Projected Estimates of African American Medical Graduates of Closed Historically Black Medical Schools

Kendall M. Campbell, Irma Corral, Jhojana L. Infante Linares, Dmitry Tumin

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Abstract

Importance: There continue to be low numbers of underrepresented minorities, including African Americans, in academic medicine. Historically Black medical colleges and universities are major sources of training for medical school graduates who are African American or who belong to other underrepresented minority groups. Several historically Black medical schools were closed during the period surrounding the 1910 Flexner report. The implications of these school closures with regard to the number of African American medical school graduates have not been fully examined. Objective: To examine the consequences associated with the closure of historically Black medical schools for the number of African American medical school graduates. Design, Setting, and Participants: This observational economic evaluation used steady expansion and rapid expansion models to estimate the consequences associated with the closure of historically Black medical schools for the number of African American medical school graduates. The numbers of graduates from 13 historically Black medical schools that are now closed were obtained through historical records. Data on historically Black medical schools that are currently open were obtained from school-specific reports and reports published by the Association of American Medical Colleges. The study focused on projected estimates of outcomes from the hypothetical continued operation and expansion of 5 closed historically Black medical schools that were included in the Flexner report: Flint Medical College of New Orleans University, Knoxville Medical College, Leonard Medical School of Shaw University, Louisville National Medical College, and the University of West Tennessee College of Medicine and Surgery-Memphis. Main Outcomes and Measures: The main outcome was the estimate of the number of African American students who would have graduated from historically Black medical schools that were closed during the period surrounding the 1910 Flexner report. Results: Among the 5 historically Black medical schools that were closed, the estimated mean number of graduates per year was 5.27 students at Flint Medical College, 2.60 students at Knoxville Medical College, 11.06 students at Leonard Medical School, 4.17 students at Louisville National Medical College, and 6.74 students at the University of West Tennessee. If the 5 closed historically Black medical schools had remained open, the steady expansion and rapid expansion models indicated that these schools might have collectively provided training to an additional 27 773 graduates and 35 315 graduates, respectively, between their year of closure and 2019. In the analysis of Leonard Medical School and the University of West Tennessee only, the steady expansion and rapid expansion models indicated that these 2 schools would have provided training to an additional 10587 graduates and 13 403 graduates, respectively, between their year of closure and 2019. An extrapolation based on the racial and ethnic self-identification of current graduates of historically Black medical schools indicated that if these closed schools had remained open, the number of graduating African American physicians might have increased by 355 individuals (29%) in 2019 alone. Conclusions and Relevance: To increase the number of African American medical school graduates, consideration should be given to creating medical education programs at historically Black colleges and universities. Such programs may start with small enrollment but could have positive consequences for the diversity of the physician workforce..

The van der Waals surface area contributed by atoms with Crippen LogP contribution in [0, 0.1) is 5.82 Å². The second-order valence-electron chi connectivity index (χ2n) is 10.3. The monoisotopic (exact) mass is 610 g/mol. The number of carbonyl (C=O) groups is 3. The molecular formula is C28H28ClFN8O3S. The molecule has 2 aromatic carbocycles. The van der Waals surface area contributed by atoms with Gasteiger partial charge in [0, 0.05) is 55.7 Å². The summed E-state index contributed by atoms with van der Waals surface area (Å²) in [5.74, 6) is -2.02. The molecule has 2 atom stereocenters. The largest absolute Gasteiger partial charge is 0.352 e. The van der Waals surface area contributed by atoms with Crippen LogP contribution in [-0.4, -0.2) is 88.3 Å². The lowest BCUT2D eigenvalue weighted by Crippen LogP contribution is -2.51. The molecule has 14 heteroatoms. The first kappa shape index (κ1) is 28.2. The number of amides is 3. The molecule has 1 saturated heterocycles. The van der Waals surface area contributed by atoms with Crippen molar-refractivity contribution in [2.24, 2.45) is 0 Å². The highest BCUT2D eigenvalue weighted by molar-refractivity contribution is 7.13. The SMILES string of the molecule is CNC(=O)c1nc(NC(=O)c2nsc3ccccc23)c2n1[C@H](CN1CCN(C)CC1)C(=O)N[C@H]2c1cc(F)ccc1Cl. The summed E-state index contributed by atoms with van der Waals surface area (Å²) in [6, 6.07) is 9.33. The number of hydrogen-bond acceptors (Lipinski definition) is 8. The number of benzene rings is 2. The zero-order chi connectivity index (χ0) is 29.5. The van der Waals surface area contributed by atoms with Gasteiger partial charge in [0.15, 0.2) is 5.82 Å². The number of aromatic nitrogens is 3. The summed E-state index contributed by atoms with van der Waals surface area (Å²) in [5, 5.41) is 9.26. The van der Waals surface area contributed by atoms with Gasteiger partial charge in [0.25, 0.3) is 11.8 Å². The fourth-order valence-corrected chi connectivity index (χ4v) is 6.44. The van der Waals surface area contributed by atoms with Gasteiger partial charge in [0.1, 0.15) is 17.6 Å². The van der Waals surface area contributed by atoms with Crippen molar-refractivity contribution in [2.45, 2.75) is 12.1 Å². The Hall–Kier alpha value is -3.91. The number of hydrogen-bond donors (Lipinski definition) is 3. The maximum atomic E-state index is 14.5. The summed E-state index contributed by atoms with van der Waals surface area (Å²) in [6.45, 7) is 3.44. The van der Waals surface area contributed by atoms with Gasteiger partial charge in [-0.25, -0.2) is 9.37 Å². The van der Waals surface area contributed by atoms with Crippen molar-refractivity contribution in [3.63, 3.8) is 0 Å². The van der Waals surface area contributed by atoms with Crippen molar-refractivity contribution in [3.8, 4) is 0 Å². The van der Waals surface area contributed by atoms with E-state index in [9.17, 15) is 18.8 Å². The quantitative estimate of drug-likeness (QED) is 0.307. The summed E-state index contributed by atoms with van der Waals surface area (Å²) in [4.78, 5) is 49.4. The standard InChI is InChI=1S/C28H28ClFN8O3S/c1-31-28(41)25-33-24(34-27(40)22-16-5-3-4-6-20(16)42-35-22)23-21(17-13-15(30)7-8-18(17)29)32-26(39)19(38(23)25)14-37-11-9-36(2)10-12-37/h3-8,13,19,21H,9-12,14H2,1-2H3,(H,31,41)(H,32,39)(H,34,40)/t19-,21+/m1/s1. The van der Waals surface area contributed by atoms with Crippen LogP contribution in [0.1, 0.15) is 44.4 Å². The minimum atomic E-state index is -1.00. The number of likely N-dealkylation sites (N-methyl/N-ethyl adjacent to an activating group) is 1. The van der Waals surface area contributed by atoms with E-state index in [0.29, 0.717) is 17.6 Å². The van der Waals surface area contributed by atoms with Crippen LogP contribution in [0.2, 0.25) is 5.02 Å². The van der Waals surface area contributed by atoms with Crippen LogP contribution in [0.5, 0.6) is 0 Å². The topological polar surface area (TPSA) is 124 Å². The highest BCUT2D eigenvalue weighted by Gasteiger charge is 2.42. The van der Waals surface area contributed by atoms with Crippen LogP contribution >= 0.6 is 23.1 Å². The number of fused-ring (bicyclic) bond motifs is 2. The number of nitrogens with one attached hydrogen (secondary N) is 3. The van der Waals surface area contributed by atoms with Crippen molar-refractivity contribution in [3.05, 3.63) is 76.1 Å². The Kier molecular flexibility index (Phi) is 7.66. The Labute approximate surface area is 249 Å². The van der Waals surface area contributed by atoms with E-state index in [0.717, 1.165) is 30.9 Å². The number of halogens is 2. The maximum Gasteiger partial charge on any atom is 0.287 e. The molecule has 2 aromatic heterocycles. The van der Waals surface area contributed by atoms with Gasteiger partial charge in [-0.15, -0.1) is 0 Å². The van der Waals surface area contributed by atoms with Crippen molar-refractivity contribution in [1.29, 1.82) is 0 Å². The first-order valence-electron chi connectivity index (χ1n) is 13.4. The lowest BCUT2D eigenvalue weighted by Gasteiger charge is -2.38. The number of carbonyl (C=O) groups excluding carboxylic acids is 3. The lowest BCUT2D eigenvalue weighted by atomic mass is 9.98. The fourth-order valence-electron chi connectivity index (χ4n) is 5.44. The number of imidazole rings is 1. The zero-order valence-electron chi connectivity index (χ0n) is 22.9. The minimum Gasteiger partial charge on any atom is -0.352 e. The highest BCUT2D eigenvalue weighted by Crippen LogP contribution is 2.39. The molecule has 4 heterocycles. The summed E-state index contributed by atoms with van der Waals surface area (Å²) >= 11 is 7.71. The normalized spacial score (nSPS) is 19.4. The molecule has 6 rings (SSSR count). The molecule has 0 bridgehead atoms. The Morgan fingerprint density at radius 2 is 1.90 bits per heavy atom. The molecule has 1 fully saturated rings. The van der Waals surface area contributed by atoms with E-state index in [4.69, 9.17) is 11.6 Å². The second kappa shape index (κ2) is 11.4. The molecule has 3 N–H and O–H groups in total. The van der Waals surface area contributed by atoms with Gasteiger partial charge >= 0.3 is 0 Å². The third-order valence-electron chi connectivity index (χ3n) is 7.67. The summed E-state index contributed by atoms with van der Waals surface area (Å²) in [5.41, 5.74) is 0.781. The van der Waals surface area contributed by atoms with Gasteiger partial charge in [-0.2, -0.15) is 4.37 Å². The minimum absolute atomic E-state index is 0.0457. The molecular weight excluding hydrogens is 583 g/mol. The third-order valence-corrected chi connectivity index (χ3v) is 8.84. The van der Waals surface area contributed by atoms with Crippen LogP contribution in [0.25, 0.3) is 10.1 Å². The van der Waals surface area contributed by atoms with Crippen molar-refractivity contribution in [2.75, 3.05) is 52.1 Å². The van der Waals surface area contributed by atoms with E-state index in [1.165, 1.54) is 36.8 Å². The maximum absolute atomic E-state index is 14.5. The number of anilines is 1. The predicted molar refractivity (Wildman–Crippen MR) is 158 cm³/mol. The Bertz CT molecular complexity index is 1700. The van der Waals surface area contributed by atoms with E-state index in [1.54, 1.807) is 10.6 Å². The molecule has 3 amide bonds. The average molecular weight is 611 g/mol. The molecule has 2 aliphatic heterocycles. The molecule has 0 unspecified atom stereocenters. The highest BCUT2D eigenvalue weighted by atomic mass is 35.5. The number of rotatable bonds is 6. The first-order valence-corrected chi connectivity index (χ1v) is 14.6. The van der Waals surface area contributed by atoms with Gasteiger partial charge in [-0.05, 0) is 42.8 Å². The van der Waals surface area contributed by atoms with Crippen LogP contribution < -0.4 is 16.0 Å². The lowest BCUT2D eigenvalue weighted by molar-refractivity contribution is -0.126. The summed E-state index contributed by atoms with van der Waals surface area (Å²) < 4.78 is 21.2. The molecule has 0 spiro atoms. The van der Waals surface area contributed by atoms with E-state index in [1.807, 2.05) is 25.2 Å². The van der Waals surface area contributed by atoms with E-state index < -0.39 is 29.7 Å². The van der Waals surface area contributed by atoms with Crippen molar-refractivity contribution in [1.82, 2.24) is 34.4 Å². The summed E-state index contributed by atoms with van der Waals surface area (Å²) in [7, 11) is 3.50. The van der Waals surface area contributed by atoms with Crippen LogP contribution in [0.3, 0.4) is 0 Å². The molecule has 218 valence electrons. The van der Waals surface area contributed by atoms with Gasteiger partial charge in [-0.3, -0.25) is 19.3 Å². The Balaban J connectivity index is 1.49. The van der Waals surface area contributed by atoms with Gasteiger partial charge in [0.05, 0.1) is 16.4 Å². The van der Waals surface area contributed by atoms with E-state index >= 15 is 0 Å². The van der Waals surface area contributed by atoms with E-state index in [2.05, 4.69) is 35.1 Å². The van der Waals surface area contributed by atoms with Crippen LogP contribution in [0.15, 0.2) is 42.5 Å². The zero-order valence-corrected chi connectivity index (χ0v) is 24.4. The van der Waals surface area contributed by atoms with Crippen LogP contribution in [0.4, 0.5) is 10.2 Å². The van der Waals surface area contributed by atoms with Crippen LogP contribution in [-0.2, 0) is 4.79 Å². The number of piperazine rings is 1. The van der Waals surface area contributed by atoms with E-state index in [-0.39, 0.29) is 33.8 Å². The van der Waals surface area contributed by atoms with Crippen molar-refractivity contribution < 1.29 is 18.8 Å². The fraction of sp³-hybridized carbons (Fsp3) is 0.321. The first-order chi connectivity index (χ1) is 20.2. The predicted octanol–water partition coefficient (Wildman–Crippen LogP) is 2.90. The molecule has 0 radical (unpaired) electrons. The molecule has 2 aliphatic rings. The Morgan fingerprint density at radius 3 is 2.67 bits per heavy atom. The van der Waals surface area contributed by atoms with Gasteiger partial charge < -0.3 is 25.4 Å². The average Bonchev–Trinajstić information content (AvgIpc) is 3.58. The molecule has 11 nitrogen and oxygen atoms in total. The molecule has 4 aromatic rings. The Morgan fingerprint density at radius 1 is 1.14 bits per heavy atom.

Original languageEnglish (US)
Article numbere2015220
JournalJAMA network open
Volume3
Issue number8
DOIs
StatePublished - Aug 20 2020
Externally publishedYes

ASJC Scopus subject areas

  • General Medicine

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